If our cats could talk to each other . . .
“It never fails,” said Marie-Antoinette. “About two full moons after they throw out the Great Needle Tree, just as I think the household is getting back to normal, the humans bring in this big thing that looks like the heart of a prey animal –-”
“I shredded one right in half,” Angelique said proudly. She was stocky and cream-colored, with grey stripes on legs and tail. “Just like one of my wild Siberian ancestors.”
Oreo sniffed. “Those hearts are cardboard, Wild Siberian. A kitten could tear those up. None too smart, to waste energy on that.”
“I wouldn’t talk,” Angelique retorted. “You ate chocolate from one of those hearts The Manservant brought us and threw up all over the rug.”
It was evening, and the cats were poised for dinner, sitting by their food bowls. As always, Marie was in the center of the row, with Oreo to her left and Angelique crouched to her right. At the other end of the kitchen The Servants chattered as they clanged pans and set them atop the stove. Meat sizzled.
Oreo flicked her whiskers and tried to look dignified. She was a small fluffy tuxedo cat, with a pink nose and green eyes. “It was on the counter right next to the pork chops. How could I help myself?”
“He didn’t bring it for us,” Marie-Antoinette corrected. Long-legged, with bushy black fur, she looked capable of handling whatever might come up in a cat’s life. “He brought it for The Maidservant. Sort of like our kitty treats.”
“Kitty treats,” Angelique repeated, in a dreamy voice.
“There’s a definite pattern here,” Marie said thoughtfully. “I’ve seen it many times. First, in the Cold Dark Time, there’s the Great Needle Tree . . .”
“. . . and all those nice shiny balls and toys they hang on it,” Oreo said. “Those are fun to capture.”
Angelique walked around Marie to rub her nose against Oreo’s ear in agreement. “But those big boxes with all that shiny paper they put all around the tree. Those boxes make it hard to curl up underneath it. I can’t tell you how many boxes I had to shred last year.”
“Or how many times The Manservant yelled at you,” Oreo said sweetly, and Angelique glared.
“. . . and while the tree is up,” Marie continued, “they often have a gathering of all their friends. They drink out of glasses and laugh like very young humans. And then, in the middle of the night, there are all those explosions outside.”
“Once I looked out the window during those explosions,” Oreo said. “It looked like stars were raining down.”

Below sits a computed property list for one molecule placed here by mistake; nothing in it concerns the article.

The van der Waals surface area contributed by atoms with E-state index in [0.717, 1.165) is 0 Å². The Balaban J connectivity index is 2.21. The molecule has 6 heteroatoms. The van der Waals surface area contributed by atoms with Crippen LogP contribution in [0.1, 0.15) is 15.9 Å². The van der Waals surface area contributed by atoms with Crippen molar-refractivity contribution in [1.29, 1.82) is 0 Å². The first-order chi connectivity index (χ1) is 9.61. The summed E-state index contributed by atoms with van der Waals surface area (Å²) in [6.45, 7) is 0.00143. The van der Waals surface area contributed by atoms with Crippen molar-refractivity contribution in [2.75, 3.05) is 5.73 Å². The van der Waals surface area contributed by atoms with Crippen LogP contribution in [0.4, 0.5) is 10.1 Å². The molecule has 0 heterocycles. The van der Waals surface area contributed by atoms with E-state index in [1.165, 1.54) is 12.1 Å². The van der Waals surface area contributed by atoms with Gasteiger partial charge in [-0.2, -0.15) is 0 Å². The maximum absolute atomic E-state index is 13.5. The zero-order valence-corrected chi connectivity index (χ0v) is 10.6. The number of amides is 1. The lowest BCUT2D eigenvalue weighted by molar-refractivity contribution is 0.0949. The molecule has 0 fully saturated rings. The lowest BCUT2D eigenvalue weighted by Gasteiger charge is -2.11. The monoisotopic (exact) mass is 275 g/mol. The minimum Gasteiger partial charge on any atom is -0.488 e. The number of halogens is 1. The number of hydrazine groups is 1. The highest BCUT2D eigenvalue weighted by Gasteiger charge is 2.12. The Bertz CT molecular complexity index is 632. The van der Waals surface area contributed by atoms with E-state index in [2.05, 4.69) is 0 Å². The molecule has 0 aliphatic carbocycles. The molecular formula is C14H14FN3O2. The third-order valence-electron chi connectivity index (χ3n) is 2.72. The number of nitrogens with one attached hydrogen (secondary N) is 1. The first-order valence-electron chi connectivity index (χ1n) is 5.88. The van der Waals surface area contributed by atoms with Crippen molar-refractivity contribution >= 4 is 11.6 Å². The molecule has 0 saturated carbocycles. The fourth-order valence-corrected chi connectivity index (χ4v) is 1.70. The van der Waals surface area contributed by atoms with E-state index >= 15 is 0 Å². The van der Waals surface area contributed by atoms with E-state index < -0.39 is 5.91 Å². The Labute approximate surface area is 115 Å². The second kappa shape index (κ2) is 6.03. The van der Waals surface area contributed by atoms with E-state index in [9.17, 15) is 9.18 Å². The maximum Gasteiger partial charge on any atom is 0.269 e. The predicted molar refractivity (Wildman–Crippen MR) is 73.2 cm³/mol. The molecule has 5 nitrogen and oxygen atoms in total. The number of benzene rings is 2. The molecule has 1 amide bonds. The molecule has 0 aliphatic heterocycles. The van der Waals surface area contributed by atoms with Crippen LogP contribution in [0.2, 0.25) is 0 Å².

“Weird,” said Angelique.
The cats looked at each other. At the other end of the kitchen, The Maidservant put very thin yellow straws in a steaming pot.
“Then comes the business with the big heart and the chocolate,” Marie said. “After that, about when the weather starts to warm up, The Maidservant puts out a basket with eggs wrapped in thin metal, and sticks little pictures of rabbits and ducklings on the door.”
Oreo hooted. “Her first year, the Great Huntress over here thought they were real.”
“Did not,” Angelique said.
“Did too, and stalked and pounced on ‘em. You looked so surprised.”
Angelique fell to washing a paw. “They didn’t smell right,” she said sadly. “And tasted lousy too.”
“Pictures of ducklings,” Marie said. “Not real ones, which would be fun, and good eating too, but pictures! Why? . . . Then things are quiet for a few moons –”
“Don’t forget more of those explosions,” Oreo put in. “In the middle of The Hot Time, no less, and in the daytime so you can’t even see the stars raining.”
“The weirdest night, though,” Marie said, “is in the fall. Constant commotion, with the doorbell ringing, and The Servants giving something to small humans on the doorstep. And they put up pictures of me all over the house. Just the outline, with my back arched.”
“Those cats don’t look like you,” Angelique said loyally. “Your tail is much bushier.”
“Thank you, dear. But it doesn’t solve the mystery. And I can’t understand why they drag an enormous pumpkin in here, and The Maidservant gets The Manservant to cut holes in it and scoop its guts out.”
“Maybe they’re pretending to hunt,” Oreo suggested.
“Mm. Maybe. But I’d think the big meat bird they scorch and then carve up about a moon later would satisfy any hunting urge.”
Oreo showed her fangs. “Meat bird, hey? If they need help disposing of that, I’ll be glad to volunteer.”
“From the size of you,” Angelique said, “you’ve already volunteered a few times too often.”
“I won’t dignify that with an answer.”
“That’s because you have no answer, Tubby.”
“Stop it, you two,” Marie said automatically.
“Then, a full moon after the meat bird, The Manservant hauls in another Great Needle Tree, and they start playing with it all over again. I must admit I can’t quite make out why they do these things over and over again.”
“Humans,” Oreo said, and would have shrugged if she’d had shoulders. “What can you do with ‘em?”
by Celia Hornford
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